Greetings from Boise

A look at some trends in the 2024 Legislature

By Rep. Mark Sauter, R-Sandpoint
Reader Contributor

The 2024 Legislative session started on Jan. 8 with a cautiously optimistic State of the State address by Gov. Brad Little. His proposed budget includes continued support for public education, tax cuts, infrastructure and public safety. However, there are other — less optimistic — opinions in the Capitol as well. 

We are already seeing trends for this session. Things are moving quicker. We have seen bills introduced on a constitutional amendment, Medicaid changes, judicial reform, drug trafficking sentencing, library operations and abortion. Some of these bills have been pulled back and are already being amended.

Rep. Mark Sauter. Courtesy photo.

We are also seeing changes unfold in the operations of the Joint Finance and Appropriations Committee (JFAC). Typically, state agencies submit their budgets to the governor in the fall. His staff works through them and produces a recommended budget for each department/division. JFAC then reviews each budget and adjusts as it sees fit. Historically, it’s JFAC that sets the final budgets, not the House or Senate. More than 99% of the JFAC-recommended budgets are approved by the House, Senate and governor without changes. In the past, budget presentations have taken about 90 hours of time (six weeks of morning meetings). No budget actions were taken before the entirety of the presentations were completed. But, this year, agency budgets are being presented in an abbreviated manner. The members of JFAC will also not be waiting to hear all presentations before beginning to make their budget recommendations. 

To my knowledge, this has never been done this way or so quickly. 

At this point, most representatives (including myself), are accessing the previously mentioned bills (and many more) and beginning their research. Many bills will require additional study and contacts to subject matter experts at home to determine the best path forward. There is a history of combining the details of similar bills as well.

The House Education Committee held a print hearing for a major rewrite of charter school policy (House Bill 386, 31 pages). “House Ed’’ voted to print the bill and will schedule a full hearing of the bill in two to three weeks to allow the committee members adequate time to read through the bill, research it and speak with constituents. The governance of charter schools could change significantly.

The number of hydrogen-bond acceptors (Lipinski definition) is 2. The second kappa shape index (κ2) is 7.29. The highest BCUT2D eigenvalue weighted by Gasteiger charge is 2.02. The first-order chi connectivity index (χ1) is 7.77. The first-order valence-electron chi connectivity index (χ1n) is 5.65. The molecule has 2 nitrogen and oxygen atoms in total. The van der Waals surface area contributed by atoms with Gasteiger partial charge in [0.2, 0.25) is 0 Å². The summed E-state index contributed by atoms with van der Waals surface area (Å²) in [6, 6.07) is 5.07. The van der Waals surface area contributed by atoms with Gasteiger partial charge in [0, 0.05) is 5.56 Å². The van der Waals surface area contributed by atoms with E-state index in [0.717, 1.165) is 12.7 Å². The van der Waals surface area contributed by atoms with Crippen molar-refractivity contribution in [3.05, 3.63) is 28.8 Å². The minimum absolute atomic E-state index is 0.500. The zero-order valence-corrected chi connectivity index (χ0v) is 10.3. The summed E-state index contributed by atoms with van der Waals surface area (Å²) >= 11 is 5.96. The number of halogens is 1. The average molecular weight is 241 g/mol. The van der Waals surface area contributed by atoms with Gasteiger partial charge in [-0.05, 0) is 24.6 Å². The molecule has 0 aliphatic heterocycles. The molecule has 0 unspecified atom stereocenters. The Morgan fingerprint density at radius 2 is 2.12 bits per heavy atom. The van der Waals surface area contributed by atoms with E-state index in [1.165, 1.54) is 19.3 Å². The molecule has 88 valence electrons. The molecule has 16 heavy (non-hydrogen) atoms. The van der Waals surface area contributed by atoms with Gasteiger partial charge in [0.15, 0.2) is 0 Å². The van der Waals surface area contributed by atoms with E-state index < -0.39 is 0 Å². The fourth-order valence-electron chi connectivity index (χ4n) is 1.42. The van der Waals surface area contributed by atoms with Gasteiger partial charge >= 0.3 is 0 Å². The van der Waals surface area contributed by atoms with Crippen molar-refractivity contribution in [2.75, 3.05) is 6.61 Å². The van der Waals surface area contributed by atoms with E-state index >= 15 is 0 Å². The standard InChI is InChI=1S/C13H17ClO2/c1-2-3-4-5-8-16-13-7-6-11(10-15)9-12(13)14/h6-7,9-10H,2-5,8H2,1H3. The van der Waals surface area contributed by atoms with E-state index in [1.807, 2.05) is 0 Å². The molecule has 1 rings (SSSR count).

The House Judiciary and Rules Committee has held several hearings over the past two weeks. Bills covering criminal use of artificial intelligence, mandatory minimum sentencing for those found guilty of trafficking fentanyl in certain quantities, and judicial oversight for criminal activity of minors under the age of 10 have all been introduced. 

All the above-mentioned issues signal some of this session will likely be a continuation of the last one. Libraries, abortion, education and other current issues will continue to be on the “dashboard” for representatives and a source of attention for the media. 

I plan to spend considerable time reading 2024 bills, asking questions, learning more about the subject matter, checking in with our district and forecasting the consequences before I make my final votes. I encourage those interested in these and the other issues for this session to do the same. 

Thoughts, comments, feedback? I can be reached at [email protected] or 208-332-1035. This session I will be writing a newsletter. If you would like me to send you one, please send me your email address.

I’m driving home on Friday afternoon. On Saturday, Jan. 27,  I plan to host three meet-and-greets in Dist. 1. Details as follows: Tyee Coffee (50 Main St., Ste. 105, in Priest River) at 9 a.m.; Kokanee Coffee (509 Fifth Ave., in Sandpoint) at 10:30 a.m.; and Mugsy’s Tavern (in a meeting room at 7161 Main St., in Bonners Ferry) at 1 p.m. 

Hope to see you there and hear from you. 

Rep. Mark Sauter is a Republican legislator representing District 1A. He serves on the Agricultural Affairs; Education; and Judiciary, Rules and Administration committees.

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